At what point will an FIR become a court case?

Based on the FIR that you file, the police will conduct an investigation. The result of that investigation will be submitted by the police to the Court in the form of a charge sheet. At this point the judge will decide on whether the person who is being accused is guilty or not. This is when the criminal case actually begins. To explore more on the process of charge sheet, read our explainer on Charge sheet.

Can the police refuse to register my FIR?

No, it is mandatory for the police to register an FIR. If they do refuse, the information can be sent to the Superintendent of Police in writing. He may conduct the investigation himself or order his subordinate police officers to carry it out

Who can file an FIR

You can file an FIR if you are:

  • A victim of a crime.
  • A relative or friend or acquaintance of the victim.
  • You have knowledge about a crime that has taken place or is about to take place.


It is not necessary that you must have all information about the crime in order to file an FIR. But it is important that you report everything you know to the police.


An FIR in itself is not a criminal case filed against someone. It is just information received by the police relating to the commission of a crime. A criminal case begins when the chargesheet is filed by the police before the Court and a Public Prosecutor is appointed by the State. 

How to file an FIR

If a crime has taken place:


  • Go to the nearest police station: The police station does not necessarily have to be in the area where the crime has been committed. Please download the ‘Indian Police at your call’ app to find the nearest police station.

For Android Users:


 For Apple Users: 

When you go to the police station to file the FIR, the following happens:


  • You will be directed to the Duty Officer. You can either verbally tell the officer what happened, or write down the details yourself. If you tell the police verbally, then they must write it down.


  • The Duty Officer will then make an entry in the General Diary or Daily Diary.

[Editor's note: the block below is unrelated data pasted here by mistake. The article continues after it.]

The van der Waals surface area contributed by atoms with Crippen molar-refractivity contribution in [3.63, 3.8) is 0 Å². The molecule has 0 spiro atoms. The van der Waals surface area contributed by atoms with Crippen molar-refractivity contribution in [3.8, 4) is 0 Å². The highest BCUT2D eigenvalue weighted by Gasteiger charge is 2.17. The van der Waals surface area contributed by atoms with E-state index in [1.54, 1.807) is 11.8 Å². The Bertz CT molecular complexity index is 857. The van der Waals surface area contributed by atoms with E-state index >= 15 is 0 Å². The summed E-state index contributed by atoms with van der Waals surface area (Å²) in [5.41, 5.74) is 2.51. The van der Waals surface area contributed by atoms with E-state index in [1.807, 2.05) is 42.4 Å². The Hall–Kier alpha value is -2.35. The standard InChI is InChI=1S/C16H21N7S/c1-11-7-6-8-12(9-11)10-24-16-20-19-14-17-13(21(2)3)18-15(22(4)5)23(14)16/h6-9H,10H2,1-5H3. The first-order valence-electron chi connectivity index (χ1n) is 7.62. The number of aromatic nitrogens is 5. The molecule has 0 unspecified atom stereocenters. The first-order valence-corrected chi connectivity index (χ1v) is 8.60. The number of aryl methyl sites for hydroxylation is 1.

• If you have a written complaint with you, please carry two copies and give them to the Duty Officer. Both will be stamped and one will be returned to you. The stamp bears a Daily Diary Number or DD No. and is proof that they received your complaint.


  • Once the police have read it out, if all the details are correct, you can sign the FIR. You have the right to get a copy of the FIR for free. Note the FIR number, date of FIR and the name of the police station. In case you lose your copy, you can use these details to access the FIR online for free.


After registering the FIR, the contents of the FIR cannot be changed. However, you can give additional information to the police later on at any point.

In some states and cities, certain kinds of FIRs and complaints can be registered online. For example, in Delhi an online complaint can be filed for cases of missing persons or children, unidentified children or persons or dead bodies, senior citizen registration, stolen or unclaimed vehicle search or missing stolen mobile phones.


Where can an FIR be filed

An FIR can be filed at any police station. The fact that the crime may not have been committed in that police stations jurisdiction has no consequence to the filing of the complaint. It is mandatory for the police to record the information provided, and then transfer it to the police station in whose area/jurisdiction the offence took place. For instance, if a crime was committed in North Delhi, the information can even be registered with a police station in South Delhi.


This concept is generally referred to as “Zero FIR” and was introduced in 2013. Before the introduction of Zero FIR,  massive delays were caused because the police station would record the information only in the area where the crime occurred. 

FIRs filed for Women Related Offences

If you want to give information about any of the following offences, then such information has to be registered by a woman police officer or any other woman officer: 

  1. Grievous hurt by use of acid
  2. Voluntarily throwing or attempting to throw acid
  3. Assault or criminal force on a woman with the intent to outrage her modesty
  4. Sexual harassment 
  5. Disrobing 
  6. Voyeurism 
  7. Stalking
  8. Rape 
  9. Rape causing death or persistent vegetative state
  10. Rape by husband when spouses were separated
  11. Gang Rape 
  12. Outraging the modesty of a woman by words, gestures or actions

For offences committed from C to L mentioned above, if the same was committed or alleged to have been committed on someone who is suffering from some mental or physical disability (both temporary or permanent), then such information will be recorded by a police officer at their residence or any place that is convenient to the person reporting. Depending on the circumstances, they can even request an interpreter or a special educator.